Zora Neale Hurston is considered one of the first important African American female authors, and THE dominant African American female author in the era after the Korean war. She was born in 1891 to a carpenter/Baptist preacher and a schoolteacher.
The book was first published in 1937, but more people have read it since 1975 than read it all the years from publication until then.
A brief synopsis: Set in the 1930s, the main character, Janie is a fair-skinned, straight-haired (important to teh story) beautiful African American girl whose parents are out of the picture. It is implied that her father was white. She was raised by her grandma who was a former slave. Sour and angry, Nanna says she wants "more for her Janie" than she ever had, but basically that means anything better than slavery, so as fast as she can, she arranges a marriage for Janie at the age of 16 to a much older widower. This is the first of three marriages (the first one is never formally ended; she gets married to #2 while still married to #1) of varying degrees of happiness. The first man isn't terrible, she's just very young and is bored; she is spirited away by #2 after only 2 months of marriage. #2 (Jody) is a flashy and charismatic social climber, and apparently sees Janie's beauty as a way to hasten his prospects. They remain married for 20 years or so. It is a pitiful, loveless marriage. She runs the general store that they own, while he is the bigshot mayor of a respectable, but small town. He demands that she hide her beauty, as well as her voice. He dies old and bitter, hating her.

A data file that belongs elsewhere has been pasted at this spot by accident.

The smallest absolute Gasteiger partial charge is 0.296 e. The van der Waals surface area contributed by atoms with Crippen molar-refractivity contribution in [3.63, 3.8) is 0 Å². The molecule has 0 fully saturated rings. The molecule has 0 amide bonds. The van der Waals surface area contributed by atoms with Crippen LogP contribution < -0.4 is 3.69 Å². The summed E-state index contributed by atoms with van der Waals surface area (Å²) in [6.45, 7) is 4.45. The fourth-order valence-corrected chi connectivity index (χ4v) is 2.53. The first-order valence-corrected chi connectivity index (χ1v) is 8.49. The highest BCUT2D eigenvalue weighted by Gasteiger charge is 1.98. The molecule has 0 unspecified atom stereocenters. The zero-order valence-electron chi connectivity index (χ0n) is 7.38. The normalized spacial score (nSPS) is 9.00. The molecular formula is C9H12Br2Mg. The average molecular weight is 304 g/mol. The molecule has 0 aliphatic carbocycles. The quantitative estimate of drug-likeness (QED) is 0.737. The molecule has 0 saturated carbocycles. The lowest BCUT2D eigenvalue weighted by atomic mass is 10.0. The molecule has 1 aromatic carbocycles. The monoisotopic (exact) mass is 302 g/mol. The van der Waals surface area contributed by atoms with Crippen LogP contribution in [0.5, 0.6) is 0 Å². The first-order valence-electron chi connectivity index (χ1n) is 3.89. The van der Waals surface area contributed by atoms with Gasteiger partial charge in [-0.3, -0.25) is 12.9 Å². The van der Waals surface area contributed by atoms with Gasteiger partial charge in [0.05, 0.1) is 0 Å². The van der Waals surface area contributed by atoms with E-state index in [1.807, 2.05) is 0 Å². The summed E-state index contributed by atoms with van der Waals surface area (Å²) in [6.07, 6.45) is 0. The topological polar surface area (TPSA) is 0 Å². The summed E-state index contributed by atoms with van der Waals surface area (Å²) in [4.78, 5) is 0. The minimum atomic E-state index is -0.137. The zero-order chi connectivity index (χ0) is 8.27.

Soon after Jody's death, she meets Tea Cake. There is about a 20 year age difference -- SHE is 40 and Tea Cake about 20. They fall madly in love and are married very quickly. The few years they have together are exciting and full, full of hard work, friends and hardship. He isn't perfect, but he does recognize her intelligence, voice and strength. She is the one with the money in the relationship, due to the estate that is left after Jody's death. She is seen as beautiful by all around her, yet she is not on the pedastal taht Jody placed her on, which eventually was the undoing of their marriage. Tea Cake contracts rabies from a mad dog who bites him, and dies tragically from a gunshot wound by Janie's hand, when he is mad with the rabies and tries to kill her in his delusional state. It is a horrible end to a beautiful life.
Skin color (beyond "black and white" into shades of brown) and social status, beauty, community, independence, interdependence, lonliness, envy, bitterness and hatred are some of the main themes represented in the novel. Janie is so lonely for much of her life. Because Jody hides her beauty and she loses her "voice" due to his constant verbal abuse, she is to herself; the townspeople see her as aloof and stuck up, which she isn't at all. Light skinned blacks like her because of her beautiful coffee-colored skin and straight hair, and dark-skinned blacks think that she believes she is better than they; this is not the case. She's stuck in the middle.
While a very compelling book, it was quite hard to read at first due to the speech patterns duplicated phonetically. Here's an example:
Ah was wid dem white chillun so much till Ah didn't know Ah wuzn't white till Ah
was round six years old.
Once that challenge was surmounted, the story came to the forefront rather than the writing...it was distracting at first.
The Janie character is of the tragic genre, but is strong and her own woman. Alice Walker says, "There is no book more important to me than this one."